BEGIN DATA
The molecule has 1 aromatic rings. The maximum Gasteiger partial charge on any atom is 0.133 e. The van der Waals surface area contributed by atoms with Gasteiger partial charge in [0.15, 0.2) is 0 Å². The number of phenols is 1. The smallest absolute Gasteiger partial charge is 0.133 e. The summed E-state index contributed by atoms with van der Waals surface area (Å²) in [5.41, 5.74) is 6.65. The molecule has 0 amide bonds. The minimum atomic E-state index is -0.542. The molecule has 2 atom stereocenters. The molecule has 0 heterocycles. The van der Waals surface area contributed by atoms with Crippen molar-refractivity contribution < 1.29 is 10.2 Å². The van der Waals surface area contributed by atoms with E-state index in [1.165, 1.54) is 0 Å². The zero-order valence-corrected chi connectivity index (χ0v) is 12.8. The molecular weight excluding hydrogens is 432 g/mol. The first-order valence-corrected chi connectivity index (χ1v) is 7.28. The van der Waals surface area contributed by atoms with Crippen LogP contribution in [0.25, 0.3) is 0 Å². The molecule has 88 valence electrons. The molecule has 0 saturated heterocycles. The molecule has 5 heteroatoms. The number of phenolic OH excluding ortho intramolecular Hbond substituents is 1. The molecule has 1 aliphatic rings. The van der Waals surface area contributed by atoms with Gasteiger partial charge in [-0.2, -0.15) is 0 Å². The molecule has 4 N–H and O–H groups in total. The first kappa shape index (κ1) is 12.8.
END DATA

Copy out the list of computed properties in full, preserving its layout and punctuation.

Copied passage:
The molecule has 1 aromatic rings. The maximum Gasteiger partial charge on any atom is 0.133 e. The van der Waals surface area contributed by atoms with Gasteiger partial charge in [0.15, 0.2) is 0 Å². The number of phenols is 1. The smallest absolute Gasteiger partial charge is 0.133 e. The summed E-state index contributed by atoms with van der Waals surface area (Å²) in [5.41, 5.74) is 6.65. The molecule has 0 amide bonds. The minimum atomic E-state index is -0.542. The molecule has 2 atom stereocenters. The molecule has 0 heterocycles. The van der Waals surface area contributed by atoms with Crippen molar-refractivity contribution < 1.29 is 10.2 Å². The van der Waals surface area contributed by atoms with E-state index in [1.165, 1.54) is 0 Å². The zero-order valence-corrected chi connectivity index (χ0v) is 12.8. The molecular weight excluding hydrogens is 432 g/mol. The first-order valence-corrected chi connectivity index (χ1v) is 7.28. The van der Waals surface area contributed by atoms with Crippen LogP contribution in [0.25, 0.3) is 0 Å². The molecule has 88 valence electrons. The molecule has 0 saturated heterocycles. The molecule has 5 heteroatoms. The number of phenolic OH excluding ortho intramolecular Hbond substituents is 1. The molecule has 1 aliphatic rings. The van der Waals surface area contributed by atoms with Gasteiger partial charge in [-0.2, -0.15) is 0 Å². The molecule has 4 N–H and O–H groups in total. The first kappa shape index (κ1) is 12.8.